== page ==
History of MW broadcasting in Wien and Niederösterreich

Written by Stefan Greve, revised by Walter Brummer.

From Radio Hekaphon to RAVAG

Austrian Radio started with private test transmissions April 1, 1923, using a 0.1 kW transmitter on 500 kHz. Since December 13, an entertainment programme named "Radio Hekaphon" was broadcasted.

The official broadcaster "Radio-Verkehrs-AG" (RAVAG) took over on August 5, 1924.
The transmitter Wien-Stubenring (0.35 kW, 566 kHz) replaced the one of Radio Hekaphon on October 1, 1924. In January 1925 the power was raised to 0.7 kW, and since 1926 the frequency was 520 kHz.
However, at this time the Stubenring transmitter was already demoted to "Wien II", but remained active until 1928.

"Wien I" was the transmitter Rosenhügel, on air since January 30, 1926.
On May 8, 1928 a new 15 kW transmitter is installed, while the original (7 kW) is moved to Graz. The frequency was always 580 kHz.

The Bisamberg transmitter

The 100 kW transmitter Bisamberg replaced Wien-Rosenhügel on May 28, 1933. In 1934 the frequency was changed from 580 to 592 kHz.
Since Wien is located in the east of Austria, in 1934 a reflector mast east of the transmitter mast was installed, directing the transmissions towards the west. This principle was used for the first time in Europe.

Germany annexed Austria in 1938, and Bisamberg carried the new "Reichssender Wien".
The end of the "Reich" also marked the end of the transmitter. On April 13, 1945, the SS blew it up. The transmitter as well as the two Blaw-Knox towers where completely destroyed.

An additional transmitter "Wien II", probably a military  transmitting unit (broadcasting on 250 kHz), was moved westward to Bad Aussee in April 1945.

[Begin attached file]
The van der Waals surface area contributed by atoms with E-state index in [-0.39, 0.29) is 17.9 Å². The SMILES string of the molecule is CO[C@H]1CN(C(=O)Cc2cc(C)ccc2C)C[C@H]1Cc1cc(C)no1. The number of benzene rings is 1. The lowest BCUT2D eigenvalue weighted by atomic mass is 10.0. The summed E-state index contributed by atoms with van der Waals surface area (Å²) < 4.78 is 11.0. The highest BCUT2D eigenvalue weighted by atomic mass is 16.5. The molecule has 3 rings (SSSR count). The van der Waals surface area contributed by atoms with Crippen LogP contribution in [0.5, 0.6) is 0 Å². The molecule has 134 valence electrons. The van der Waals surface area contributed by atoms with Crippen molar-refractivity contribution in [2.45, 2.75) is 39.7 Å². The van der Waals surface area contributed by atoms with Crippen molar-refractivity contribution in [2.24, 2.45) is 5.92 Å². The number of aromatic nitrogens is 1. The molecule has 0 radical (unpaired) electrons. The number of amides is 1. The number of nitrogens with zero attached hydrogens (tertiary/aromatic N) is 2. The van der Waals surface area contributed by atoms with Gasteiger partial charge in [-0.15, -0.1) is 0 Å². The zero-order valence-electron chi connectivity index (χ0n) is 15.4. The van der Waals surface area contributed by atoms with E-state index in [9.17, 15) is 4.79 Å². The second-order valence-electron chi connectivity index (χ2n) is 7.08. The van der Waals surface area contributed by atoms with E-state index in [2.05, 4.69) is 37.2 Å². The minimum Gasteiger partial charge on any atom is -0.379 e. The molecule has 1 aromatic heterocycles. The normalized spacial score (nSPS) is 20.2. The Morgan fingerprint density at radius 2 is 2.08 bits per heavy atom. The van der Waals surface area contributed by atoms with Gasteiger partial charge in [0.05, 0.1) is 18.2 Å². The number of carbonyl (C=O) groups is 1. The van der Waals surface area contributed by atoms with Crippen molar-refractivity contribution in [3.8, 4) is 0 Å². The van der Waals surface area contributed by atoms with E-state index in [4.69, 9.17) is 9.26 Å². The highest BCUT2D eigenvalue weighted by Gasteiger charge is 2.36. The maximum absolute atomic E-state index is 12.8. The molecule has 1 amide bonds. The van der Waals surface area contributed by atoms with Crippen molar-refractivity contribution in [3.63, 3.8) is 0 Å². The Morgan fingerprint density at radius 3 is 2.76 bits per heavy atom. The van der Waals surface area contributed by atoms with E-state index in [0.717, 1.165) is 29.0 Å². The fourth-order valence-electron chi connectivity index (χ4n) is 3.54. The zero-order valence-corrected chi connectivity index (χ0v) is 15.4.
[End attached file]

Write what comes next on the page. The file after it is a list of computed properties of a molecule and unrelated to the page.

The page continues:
(There it briefly became "Freiheitssender Ausseerland".)

In 1945, Austria was split into four Occupation Zones. Wien was split into five Sectors (American, British, French, Soviet, and International), and became the capital of the Soviet Zone.

The Soviet Sector

"Radio Wien" returned to air on April 29, 1945.
Until 1950, two 10 kW-transmitters are active: Wien I on 592 kHz and Wien II on 1312 kHz. The Soviet controlled station used the old name "RAVAG". The power of 10 kW is based on a supposition because the Soviets did not make public any transmitter power data at that time.
Since 1950 Wien I (584 kHz, 35 kW) came from Bisamberg, while Wien II (1475 kHz, 2 kW) was located in the Thaliastraße in the French Sector.
The Copenhagen plan allowed 120 kW for 584 kHz, while 1475 kHz was scheduled as common wave of Austrian stations with moderate power. (For Wien II, 30 kW was planned.)

The American Sector

"Rot-Weiß-Rot", the broadcaster of the American Zone, also had a transmitter in Wien, first with only 1 kW on 731 kHz. The transmitter site was located at the Sulzwiese just 1 km west of todays Kahlenberg FM & TV tower. Soon the frequency was changed to 1429 kHz and to 755 kHz on March 15, 1950.
Circa 1948 the power of the station was raised to 15 kW.